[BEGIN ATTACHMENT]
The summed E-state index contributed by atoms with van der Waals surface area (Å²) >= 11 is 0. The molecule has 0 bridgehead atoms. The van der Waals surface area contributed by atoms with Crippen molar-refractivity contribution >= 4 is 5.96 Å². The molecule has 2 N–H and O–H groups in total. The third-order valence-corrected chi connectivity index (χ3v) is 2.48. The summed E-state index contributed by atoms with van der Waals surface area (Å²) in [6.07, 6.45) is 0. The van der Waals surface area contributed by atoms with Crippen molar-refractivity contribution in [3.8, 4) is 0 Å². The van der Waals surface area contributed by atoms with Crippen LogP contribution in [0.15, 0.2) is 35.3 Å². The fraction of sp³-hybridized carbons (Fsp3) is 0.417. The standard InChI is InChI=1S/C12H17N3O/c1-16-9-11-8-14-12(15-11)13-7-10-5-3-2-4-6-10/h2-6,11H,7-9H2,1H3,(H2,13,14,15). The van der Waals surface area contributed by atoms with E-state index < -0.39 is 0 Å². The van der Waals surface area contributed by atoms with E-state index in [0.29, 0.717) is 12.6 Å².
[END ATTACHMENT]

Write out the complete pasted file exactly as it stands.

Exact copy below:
The summed E-state index contributed by atoms with van der Waals surface area (Å²) >= 11 is 0. The molecule has 0 bridgehead atoms. The van der Waals surface area contributed by atoms with Crippen molar-refractivity contribution >= 4 is 5.96 Å². The molecule has 2 N–H and O–H groups in total. The third-order valence-corrected chi connectivity index (χ3v) is 2.48. The summed E-state index contributed by atoms with van der Waals surface area (Å²) in [6.07, 6.45) is 0. The van der Waals surface area contributed by atoms with Crippen molar-refractivity contribution in [3.8, 4) is 0 Å². The van der Waals surface area contributed by atoms with Crippen LogP contribution in [0.15, 0.2) is 35.3 Å². The fraction of sp³-hybridized carbons (Fsp3) is 0.417. The standard InChI is InChI=1S/C12H17N3O/c1-16-9-11-8-14-12(15-11)13-7-10-5-3-2-4-6-10/h2-6,11H,7-9H2,1H3,(H2,13,14,15). The van der Waals surface area contributed by atoms with E-state index < -0.39 is 0 Å². The van der Waals surface area contributed by atoms with E-state index in [0.29, 0.717) is 12.6 Å².